I suppose Literary World has always been a shade uncomfortable about the two or three writers of genius who exist at any given time. I do not mean that it ignores them – that happens rarely and I think usually for political reasons rather than literary ones – but it does tend not quite to give them their full due: it grudges a place on Parnassus above the lower slopes its chiefest luminaries themselves aspire to. It never really took to Shakespeare until he was dead and even then discovered ways of belittling him ('There was ever more in him to be praised than to be pardoned'), and has run true to this form just about ever since. Too silly to anatomise why this should be so – a hundred reasons each as valid as the next spring to mind – but it does make it doubly necessary, when the opportunity arises, to insist as firmly and as unequivocally as one can on the greatness of the great.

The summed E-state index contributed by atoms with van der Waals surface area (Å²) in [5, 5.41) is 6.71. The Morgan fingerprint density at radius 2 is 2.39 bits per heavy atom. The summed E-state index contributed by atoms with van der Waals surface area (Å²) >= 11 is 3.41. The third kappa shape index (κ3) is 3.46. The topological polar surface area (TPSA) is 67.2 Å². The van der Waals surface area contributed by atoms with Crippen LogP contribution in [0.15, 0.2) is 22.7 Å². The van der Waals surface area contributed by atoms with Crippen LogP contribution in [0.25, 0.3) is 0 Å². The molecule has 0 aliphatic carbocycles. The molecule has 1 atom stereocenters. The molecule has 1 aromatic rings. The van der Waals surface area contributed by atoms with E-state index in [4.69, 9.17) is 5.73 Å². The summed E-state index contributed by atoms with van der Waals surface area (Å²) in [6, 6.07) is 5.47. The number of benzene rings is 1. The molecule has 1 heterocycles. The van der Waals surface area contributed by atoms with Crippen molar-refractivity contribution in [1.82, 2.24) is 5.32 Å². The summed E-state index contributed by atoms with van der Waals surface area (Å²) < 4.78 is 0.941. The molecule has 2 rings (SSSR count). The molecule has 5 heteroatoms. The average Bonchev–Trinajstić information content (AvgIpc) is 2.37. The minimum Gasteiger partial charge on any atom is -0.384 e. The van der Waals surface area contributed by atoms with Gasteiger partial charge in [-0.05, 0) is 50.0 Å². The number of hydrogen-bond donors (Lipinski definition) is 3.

Angus Wilson should be honoured as we honour Hardy, Lawrence and Forster – that is he should be fully recognised as someone who is way above the class of ... well, whatshername and youknowwhomimean; Setting the World on Fire convinces one all the more certainly than ever that this is